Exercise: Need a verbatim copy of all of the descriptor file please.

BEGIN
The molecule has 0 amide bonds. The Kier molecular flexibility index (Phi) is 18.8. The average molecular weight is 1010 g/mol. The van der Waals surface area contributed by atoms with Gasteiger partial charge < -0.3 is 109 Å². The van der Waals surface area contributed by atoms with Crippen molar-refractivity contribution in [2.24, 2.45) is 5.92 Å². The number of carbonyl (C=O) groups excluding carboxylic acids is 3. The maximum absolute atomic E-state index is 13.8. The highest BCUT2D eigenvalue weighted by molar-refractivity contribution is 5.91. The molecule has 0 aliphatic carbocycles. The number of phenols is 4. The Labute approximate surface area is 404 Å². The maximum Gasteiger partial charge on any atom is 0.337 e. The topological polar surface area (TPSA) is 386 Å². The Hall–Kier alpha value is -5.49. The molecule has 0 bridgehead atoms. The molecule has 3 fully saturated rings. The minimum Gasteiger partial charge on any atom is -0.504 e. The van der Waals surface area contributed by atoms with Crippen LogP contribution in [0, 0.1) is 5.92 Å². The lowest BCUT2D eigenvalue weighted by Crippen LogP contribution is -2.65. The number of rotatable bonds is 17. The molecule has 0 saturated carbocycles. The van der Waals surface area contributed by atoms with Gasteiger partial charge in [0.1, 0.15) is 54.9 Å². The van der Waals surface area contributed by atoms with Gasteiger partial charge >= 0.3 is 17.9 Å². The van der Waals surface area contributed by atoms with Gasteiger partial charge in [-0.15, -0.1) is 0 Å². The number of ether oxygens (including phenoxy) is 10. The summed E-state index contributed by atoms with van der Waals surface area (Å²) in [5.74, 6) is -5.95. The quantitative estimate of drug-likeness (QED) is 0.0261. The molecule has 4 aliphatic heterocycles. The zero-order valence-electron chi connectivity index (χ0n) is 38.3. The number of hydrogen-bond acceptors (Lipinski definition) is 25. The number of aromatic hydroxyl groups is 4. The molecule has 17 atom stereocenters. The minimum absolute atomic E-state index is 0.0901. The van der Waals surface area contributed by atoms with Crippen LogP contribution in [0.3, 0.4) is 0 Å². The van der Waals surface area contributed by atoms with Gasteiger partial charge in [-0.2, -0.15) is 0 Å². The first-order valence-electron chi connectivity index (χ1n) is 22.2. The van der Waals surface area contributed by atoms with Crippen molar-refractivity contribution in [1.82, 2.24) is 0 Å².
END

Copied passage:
The molecule has 0 amide bonds. The Kier molecular flexibility index (Phi) is 18.8. The average molecular weight is 1010 g/mol. The van der Waals surface area contributed by atoms with Gasteiger partial charge < -0.3 is 109 Å². The van der Waals surface area contributed by atoms with Crippen molar-refractivity contribution in [2.24, 2.45) is 5.92 Å². The number of carbonyl (C=O) groups excluding carboxylic acids is 3. The maximum absolute atomic E-state index is 13.8. The highest BCUT2D eigenvalue weighted by molar-refractivity contribution is 5.91. The molecule has 0 aliphatic carbocycles. The number of phenols is 4. The Labute approximate surface area is 404 Å². The maximum Gasteiger partial charge on any atom is 0.337 e. The topological polar surface area (TPSA) is 386 Å². The Hall–Kier alpha value is -5.49. The molecule has 0 bridgehead atoms. The molecule has 3 fully saturated rings. The minimum Gasteiger partial charge on any atom is -0.504 e. The van der Waals surface area contributed by atoms with Crippen LogP contribution in [0, 0.1) is 5.92 Å². The lowest BCUT2D eigenvalue weighted by Crippen LogP contribution is -2.65. The number of rotatable bonds is 17. The molecule has 0 saturated carbocycles. The van der Waals surface area contributed by atoms with Gasteiger partial charge in [0.1, 0.15) is 54.9 Å². The van der Waals surface area contributed by atoms with Gasteiger partial charge >= 0.3 is 17.9 Å². The van der Waals surface area contributed by atoms with Gasteiger partial charge in [-0.15, -0.1) is 0 Å². The number of ether oxygens (including phenoxy) is 10. The summed E-state index contributed by atoms with van der Waals surface area (Å²) in [5.74, 6) is -5.95. The quantitative estimate of drug-likeness (QED) is 0.0261. The molecule has 4 aliphatic heterocycles. The zero-order valence-electron chi connectivity index (χ0n) is 38.3. The number of hydrogen-bond acceptors (Lipinski definition) is 25. The number of aromatic hydroxyl groups is 4. The molecule has 17 atom stereocenters. The minimum absolute atomic E-state index is 0.0901. The van der Waals surface area contributed by atoms with Crippen LogP contribution in [0.3, 0.4) is 0 Å². The van der Waals surface area contributed by atoms with Gasteiger partial charge in [-0.2, -0.15) is 0 Å². The first-order valence-electron chi connectivity index (χ1n) is 22.2. The van der Waals surface area contributed by atoms with Crippen molar-refractivity contribution in [1.82, 2.24) is 0 Å².